Riverside, Alabama

A diamond in the rough

Story by Paul South
Photos by Graham Hadley

 “Eventually, all things merge into one, and a river runs through it.”
—Norman Maclean (cq), Author

A story about this small, but growing St. Clair County town has an obvious beginning: The Coosa River.

Across the millennia, civilizations have been drawn to water to quench thirsts and quell appetites, to clean bodies and purify souls, for transportation and for commerce and for joy and inspiration.

And many have settled on the river to begin new lives, or to spend their last days near the peace and beauty of the water.

Just like civilization, the river is always changing. Heraclitis, a Greek philosopher, had it right. “No man ever steps into the same river twice; for it’s not the same river, and he’s not the same man.”

As the Coosa has changed across the centuries, Riverside has changed. Like the rest of its incorporated neighbors, Riverside’s population has grown, drawing new residents from larger urban areas like Birmingham.

While the real estate boom has not hit Riverside like Margaret, Odenville and other municipalities, the Coosa and Logan Martin Lake draw visitors like a powerful magnet. As it has throughout history, the water brings the promise of more people – and greater prosperity.

Mayor Rusty Jessup believes the future is bright. Jessup is in his fourth term as mayor and serves as the chairman of the county mayors’ association and as a member of the Alabama League of Municipalities’ Executive Committee.

“What a diamond in the rough (Riverside) is right here at this river,” Jessup said.


Riverside’s roots

Modern-day Riverside had its beginnings as Readmon when it was founded in 1882, but was later incorporated as Riverside in 1886. For years, it was the county’s industrial hub, a hotbed for logging, sawmills, milling and egg production. Barge traffic was common on the Coosa, moving commerce up and down the river.

A ferry – known as the Coleman Ferry – also provided a key transportation link, helping people cross the river in the horse-and-buggy era. It remained in operation until the John Bankhead Bridge opened in 1937.

Bankhead, a U.S. senator, was the patriarch of one of Alabama’s great political dynasties. His son, William Bankhead, served as speaker of the U.S. House of Representatives and his son, Walter Will Bankhead, also served in Congress. John Bankhead’s granddaughter, Tallulah, made her mark on stage and screen.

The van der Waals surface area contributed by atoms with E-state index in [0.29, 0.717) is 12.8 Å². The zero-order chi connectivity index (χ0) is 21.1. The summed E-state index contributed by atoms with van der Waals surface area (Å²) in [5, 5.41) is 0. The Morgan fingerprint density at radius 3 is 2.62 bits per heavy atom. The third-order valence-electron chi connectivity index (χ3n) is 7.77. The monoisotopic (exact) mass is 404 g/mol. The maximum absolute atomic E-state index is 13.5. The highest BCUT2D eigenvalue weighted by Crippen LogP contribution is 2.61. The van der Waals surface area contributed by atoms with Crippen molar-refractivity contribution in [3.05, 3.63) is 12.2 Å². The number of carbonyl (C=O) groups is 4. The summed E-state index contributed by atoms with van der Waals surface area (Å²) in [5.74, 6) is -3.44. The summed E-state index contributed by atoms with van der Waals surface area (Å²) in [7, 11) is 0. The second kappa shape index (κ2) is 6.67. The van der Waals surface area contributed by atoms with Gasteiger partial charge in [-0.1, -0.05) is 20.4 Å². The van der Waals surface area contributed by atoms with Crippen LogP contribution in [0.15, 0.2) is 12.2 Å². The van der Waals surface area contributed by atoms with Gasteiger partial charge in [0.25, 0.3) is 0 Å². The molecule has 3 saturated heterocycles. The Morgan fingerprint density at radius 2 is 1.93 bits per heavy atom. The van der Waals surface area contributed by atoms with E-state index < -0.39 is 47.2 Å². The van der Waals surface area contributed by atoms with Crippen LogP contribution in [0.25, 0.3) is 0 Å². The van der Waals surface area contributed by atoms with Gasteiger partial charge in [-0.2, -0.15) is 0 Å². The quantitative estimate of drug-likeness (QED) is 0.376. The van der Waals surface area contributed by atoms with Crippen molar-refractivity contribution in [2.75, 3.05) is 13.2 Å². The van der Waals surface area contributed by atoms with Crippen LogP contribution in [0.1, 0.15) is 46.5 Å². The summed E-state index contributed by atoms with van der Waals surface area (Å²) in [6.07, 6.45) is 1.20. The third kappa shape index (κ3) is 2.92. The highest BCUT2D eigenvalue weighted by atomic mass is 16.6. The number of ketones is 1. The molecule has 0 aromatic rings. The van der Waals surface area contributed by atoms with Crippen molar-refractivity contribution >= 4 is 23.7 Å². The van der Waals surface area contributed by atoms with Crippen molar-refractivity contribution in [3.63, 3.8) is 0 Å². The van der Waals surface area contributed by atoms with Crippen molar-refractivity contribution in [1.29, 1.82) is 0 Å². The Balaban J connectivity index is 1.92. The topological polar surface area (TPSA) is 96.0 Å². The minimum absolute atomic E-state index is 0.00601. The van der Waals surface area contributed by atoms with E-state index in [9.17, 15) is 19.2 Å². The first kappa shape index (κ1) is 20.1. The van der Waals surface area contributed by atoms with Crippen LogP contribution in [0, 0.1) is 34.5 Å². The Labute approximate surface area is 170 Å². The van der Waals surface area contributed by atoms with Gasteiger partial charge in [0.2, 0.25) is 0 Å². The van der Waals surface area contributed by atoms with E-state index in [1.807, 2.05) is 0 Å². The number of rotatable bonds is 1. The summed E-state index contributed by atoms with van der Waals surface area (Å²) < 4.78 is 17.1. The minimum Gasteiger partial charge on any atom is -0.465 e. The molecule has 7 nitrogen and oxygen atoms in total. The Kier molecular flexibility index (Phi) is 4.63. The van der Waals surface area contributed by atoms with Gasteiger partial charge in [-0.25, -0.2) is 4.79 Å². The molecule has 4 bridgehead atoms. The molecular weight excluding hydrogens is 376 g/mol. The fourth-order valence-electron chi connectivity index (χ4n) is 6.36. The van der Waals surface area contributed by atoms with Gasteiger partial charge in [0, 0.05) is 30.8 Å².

“At that time, (Riverside) was a pretty unique crossroads because it had one of the very few ways to cross the Coosa River right here, so there was a lot of activity,” Jessup said.

But Riverside’s history, inextricably tied to the Coosa, runs deeper than the 135 years of incorporation, or so goes archaeological speculation, Jessup said.

From 500 to 1100 A.D., the northern part of what is now Riverside was home to one of the largest native settlements, perhaps among the largest in the Southeast, Jessup said. Now the town and its environs are a popular hunting ground for Indian artifacts,

“There are citizens here in Riverside who have museum-quality Indian artifacts in their homes,” Jessup said. “Spearheads, arrowheads, tomahawk heads and pottery, it’s very interesting.”

Like most towns in St. Clair County, white settlers arrival in the area predates Alabama statehood in 1819. There is much historical speculation about the period before incorporation. And those wives’ tales, passed down through the generations, make for compelling stories.

Jessup recounted one Civil-War-era story about Riverside and a Union contingent of 40,000 cavalry known as Streight’s Raiders under the command of Brigadier Gen. Abel Streight. According to Jessup, the story goes that Streight was ordered to destroy every county courthouse as his troopers slashed through Alabama. He burned the St. Clair County Courthouse in Ashville.

“But a group of citizens – mostly elderly men, women and children – got all the records out of the courthouse and took them by wagon down through Riverside and hid them in the basement of the Blue Eye Baptist Church on Blue Eye Creek near Lincoln, Alabama,” Jessup said.

The records were important for county families, including Riverside residents.

“That’s one reason that a lot of people here in Riverside and here in St. Clair County got to keep their property (after the war) because they could still prove it was theirs.”

One of Riverside’s businesses that has had international impact for years was Riverside Sand Co. on the banks of the Coosa. The company mined a clay that made bricks that were of a special quality that could stand up to the intense heat of furnaces used to melt steel, a valuable commodity for the steel mills of Birmingham and Pittsburgh. The Hamilton and Mercer families ran the mining operation from the late 1890s until the late 1930s.

The town’s history was deeply influenced deep into the 20th century by river commerce, until Logan Martin Dam was completed in 1965 by Alabama Power Co., creating today’s Logan Martin Lake. According to the Almanac of Alabama, part of the original town of Riverside rests at the lake’s bottom.

“The dam changed everything,” Jessup said. “Once hydroelectric power came in, the barge traffic stopped and changed the economic outlook. The river still drives the economy for this area, but not like it did. Now it drives it in a different way.”

 The river, the dam and Logan Martin Lake have transformed the river and the Riverside area from a commercial hub to a vacation destination. Jessup believes great days are on the horizon for Riverside, as a retirement and second-home community and a center for ecotourism.

“The lake is a great draw,” said Don Smith, executive director of the St. Clair County Economic Development Authority. “Folks that want to live on the lake, that possibility is there, and it is affordable.”